5.5-year-old, male Muscovy duck (Cairina moschata).This duck was found dead with no premonitory signs.
There was moderate, diffuse enlargement of the liver with multifocal to coalescing tan foci. These foci were not raised, extended into the parenchyma and bulged minimally on section. Red-tinged, dark brown fluid filled the duodenum, the distal small intestine, ceca and colon. There were multiple raised tan foci on the ileal and cecal mucosa. Pinpoint to 1.0 mm diameter red to dark brown foci were present on the esophageal mucosa. Red streaking and mottling was present on the epicardial surface and the endocardium of the left ventricle, and pinpoint red foci were identified in the pancreas and coelomic adipose tissue.
Liver: There is extensive disruption of hepatic architecture with moderate to large numbers of free erythrocytes (hemorrhage) interrupting hepatic cords. Individualized hepatocytes with eosinophilic and shrunken cytoplasm, and karyorrhectic or karyolytic nuclei are scattered throughout the section (individual cell necrosis). Additionally, there are multifocal, random areas of necrosis characterized by diffuse eosinophilia and variable retention of architecture. Hepatocytes in less affected portions of the liver frequently contain large, clear cytoplasmic vacuoles or have a lacy cytoplasmic appearance. Throughout the liver, in areas of necrosis, hemorrhage and architectural disruption, as well as in less affected areas, moderate numbers of hepatocytes contain eosinophilic intranuclear inclusion bodies. These are often centrally located with peripheral chromatin clearing. They occasionally fill the nucleus, leaving only a thin clear halo within the nuclear envelope. Similar intranuclear inclusion bodies are rarely found within biliary epithelial cells and affected cells are often sloughed into the ductular lumen. Necrotizing vasculitis, predominantly affecting central veins, is uncommon. There are multifocal, small, dense accumulations of bacteria (predominantly short bacilli) in sinusoidal and intravascular spaces and, occasionally, in foci of hepatocellular necrosis.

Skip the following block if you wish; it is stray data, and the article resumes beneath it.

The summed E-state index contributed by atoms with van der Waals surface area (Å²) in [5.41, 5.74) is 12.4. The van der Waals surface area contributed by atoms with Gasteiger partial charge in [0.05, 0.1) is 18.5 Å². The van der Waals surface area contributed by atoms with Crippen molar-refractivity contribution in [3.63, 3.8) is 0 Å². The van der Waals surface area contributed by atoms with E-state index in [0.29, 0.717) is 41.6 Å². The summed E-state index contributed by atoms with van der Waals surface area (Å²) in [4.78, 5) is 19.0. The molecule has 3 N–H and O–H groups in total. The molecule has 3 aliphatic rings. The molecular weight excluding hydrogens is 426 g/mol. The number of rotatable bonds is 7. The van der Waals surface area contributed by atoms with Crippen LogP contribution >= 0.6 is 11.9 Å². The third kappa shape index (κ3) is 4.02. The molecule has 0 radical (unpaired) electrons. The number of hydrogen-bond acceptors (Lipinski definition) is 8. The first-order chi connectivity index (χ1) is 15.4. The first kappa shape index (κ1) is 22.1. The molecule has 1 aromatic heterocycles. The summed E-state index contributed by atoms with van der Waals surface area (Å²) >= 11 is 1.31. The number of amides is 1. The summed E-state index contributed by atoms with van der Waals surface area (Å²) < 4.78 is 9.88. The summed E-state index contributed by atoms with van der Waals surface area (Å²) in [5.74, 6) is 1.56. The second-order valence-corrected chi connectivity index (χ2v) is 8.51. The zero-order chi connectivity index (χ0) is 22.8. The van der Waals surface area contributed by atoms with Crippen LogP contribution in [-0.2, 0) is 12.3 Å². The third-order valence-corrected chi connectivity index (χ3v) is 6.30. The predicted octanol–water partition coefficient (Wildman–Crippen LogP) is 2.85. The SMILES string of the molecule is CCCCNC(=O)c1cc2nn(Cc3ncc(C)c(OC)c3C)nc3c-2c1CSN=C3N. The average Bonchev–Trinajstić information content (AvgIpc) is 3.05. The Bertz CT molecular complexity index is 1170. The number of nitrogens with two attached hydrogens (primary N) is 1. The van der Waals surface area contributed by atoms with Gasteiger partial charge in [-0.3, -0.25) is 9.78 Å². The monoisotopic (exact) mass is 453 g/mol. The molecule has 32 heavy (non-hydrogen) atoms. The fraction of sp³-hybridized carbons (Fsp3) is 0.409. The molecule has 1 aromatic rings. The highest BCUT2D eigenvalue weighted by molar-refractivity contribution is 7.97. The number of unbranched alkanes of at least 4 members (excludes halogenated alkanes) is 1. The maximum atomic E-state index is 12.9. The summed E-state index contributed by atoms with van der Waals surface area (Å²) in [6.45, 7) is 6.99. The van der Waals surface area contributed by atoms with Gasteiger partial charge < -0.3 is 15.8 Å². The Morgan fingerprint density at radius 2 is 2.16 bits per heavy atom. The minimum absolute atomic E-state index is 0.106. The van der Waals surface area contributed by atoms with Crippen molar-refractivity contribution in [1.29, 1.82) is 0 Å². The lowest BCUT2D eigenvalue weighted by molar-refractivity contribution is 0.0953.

Esophagus: The mucosal epithelium contains multifocal ulcers and erosions and exhibits scattered necrosis of epithelial cells. There is disruption of normal layering, accumulation of karyorrhectic debris, few transmigrating leukocytes and variable intracellular edema (ballooning degeneration) in affected areas. Epithelial cells in these areas also occasionally contain intranuclear inclusion bodies similar to those described in the liver. Rare, variably sized, eosinophilic intracytoplasmic inclusion bodies are also present. Rafts of sloughed epithelial cells (with occasional intranuclear inclusion bodies) admixed with keratin, necrotic cell debris and mixed bacteria often cover the affected mucosa. Underlying some epithelial lesions is accumulation of karyorrhectic debris in the submucosa, accompanied by mild basophilia and disruption of the fibrillar collagen architecture. Submucosal glands are frequently obliterated; these glands contain intraluminal sloughed epithelia (with occasional intranuclear inclusion bodies), necrotic cellular debris and mucinous material. Intranuclear inclusion bodies are also present in remaining, viable glandular epithelium. Scant mononuclear infiltrates are scattered throughout the submucosa and are predominantly perivascular.